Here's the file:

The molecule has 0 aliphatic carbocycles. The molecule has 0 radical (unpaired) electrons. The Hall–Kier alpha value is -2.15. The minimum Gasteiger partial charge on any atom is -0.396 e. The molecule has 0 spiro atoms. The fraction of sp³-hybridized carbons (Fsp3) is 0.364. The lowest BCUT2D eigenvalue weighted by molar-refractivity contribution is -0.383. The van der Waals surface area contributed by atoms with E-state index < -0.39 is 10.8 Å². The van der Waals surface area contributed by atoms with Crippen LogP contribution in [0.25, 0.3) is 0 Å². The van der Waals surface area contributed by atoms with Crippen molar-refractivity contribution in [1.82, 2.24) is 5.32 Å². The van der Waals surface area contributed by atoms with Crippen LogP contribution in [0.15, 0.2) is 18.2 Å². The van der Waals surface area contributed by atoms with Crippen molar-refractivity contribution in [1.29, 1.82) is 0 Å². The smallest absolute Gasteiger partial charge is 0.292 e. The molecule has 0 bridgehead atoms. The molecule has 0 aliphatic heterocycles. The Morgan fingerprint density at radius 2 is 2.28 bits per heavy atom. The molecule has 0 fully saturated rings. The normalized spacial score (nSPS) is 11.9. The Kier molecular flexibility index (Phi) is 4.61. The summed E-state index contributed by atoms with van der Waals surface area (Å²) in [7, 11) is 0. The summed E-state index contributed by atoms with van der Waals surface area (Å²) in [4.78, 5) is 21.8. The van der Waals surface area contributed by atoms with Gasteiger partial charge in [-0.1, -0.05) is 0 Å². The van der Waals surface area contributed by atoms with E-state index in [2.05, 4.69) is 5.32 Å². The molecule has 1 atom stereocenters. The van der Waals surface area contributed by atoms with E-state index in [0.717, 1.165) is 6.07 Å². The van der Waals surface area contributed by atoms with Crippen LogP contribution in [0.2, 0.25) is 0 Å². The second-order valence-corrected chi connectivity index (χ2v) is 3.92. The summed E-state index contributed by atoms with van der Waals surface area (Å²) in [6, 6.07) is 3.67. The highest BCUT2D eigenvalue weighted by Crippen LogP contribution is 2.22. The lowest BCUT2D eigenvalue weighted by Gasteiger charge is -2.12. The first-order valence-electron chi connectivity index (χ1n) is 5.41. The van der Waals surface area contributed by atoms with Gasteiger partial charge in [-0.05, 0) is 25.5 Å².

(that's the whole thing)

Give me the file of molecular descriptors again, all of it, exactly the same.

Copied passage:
The molecule has 0 aliphatic carbocycles. The molecule has 0 radical (unpaired) electrons. The Hall–Kier alpha value is -2.15. The minimum Gasteiger partial charge on any atom is -0.396 e. The molecule has 0 spiro atoms. The fraction of sp³-hybridized carbons (Fsp3) is 0.364. The lowest BCUT2D eigenvalue weighted by molar-refractivity contribution is -0.383. The van der Waals surface area contributed by atoms with E-state index < -0.39 is 10.8 Å². The van der Waals surface area contributed by atoms with Crippen LogP contribution in [0.25, 0.3) is 0 Å². The van der Waals surface area contributed by atoms with Crippen molar-refractivity contribution in [1.82, 2.24) is 5.32 Å². The van der Waals surface area contributed by atoms with Crippen LogP contribution in [0.15, 0.2) is 18.2 Å². The van der Waals surface area contributed by atoms with Crippen molar-refractivity contribution in [1.29, 1.82) is 0 Å². The smallest absolute Gasteiger partial charge is 0.292 e. The molecule has 0 bridgehead atoms. The molecule has 0 aliphatic heterocycles. The Morgan fingerprint density at radius 2 is 2.28 bits per heavy atom. The molecule has 0 fully saturated rings. The normalized spacial score (nSPS) is 11.9. The Kier molecular flexibility index (Phi) is 4.61. The summed E-state index contributed by atoms with van der Waals surface area (Å²) in [7, 11) is 0. The summed E-state index contributed by atoms with van der Waals surface area (Å²) in [4.78, 5) is 21.8. The van der Waals surface area contributed by atoms with Gasteiger partial charge in [-0.1, -0.05) is 0 Å². The van der Waals surface area contributed by atoms with E-state index in [2.05, 4.69) is 5.32 Å². The molecule has 1 atom stereocenters. The van der Waals surface area contributed by atoms with E-state index in [0.717, 1.165) is 6.07 Å². The van der Waals surface area contributed by atoms with Crippen LogP contribution in [0.2, 0.25) is 0 Å². The second-order valence-corrected chi connectivity index (χ2v) is 3.92. The summed E-state index contributed by atoms with van der Waals surface area (Å²) in [6, 6.07) is 3.67. The highest BCUT2D eigenvalue weighted by Crippen LogP contribution is 2.22. The lowest BCUT2D eigenvalue weighted by Gasteiger charge is -2.12. The first-order valence-electron chi connectivity index (χ1n) is 5.41. The van der Waals surface area contributed by atoms with Gasteiger partial charge in [-0.05, 0) is 25.5 Å².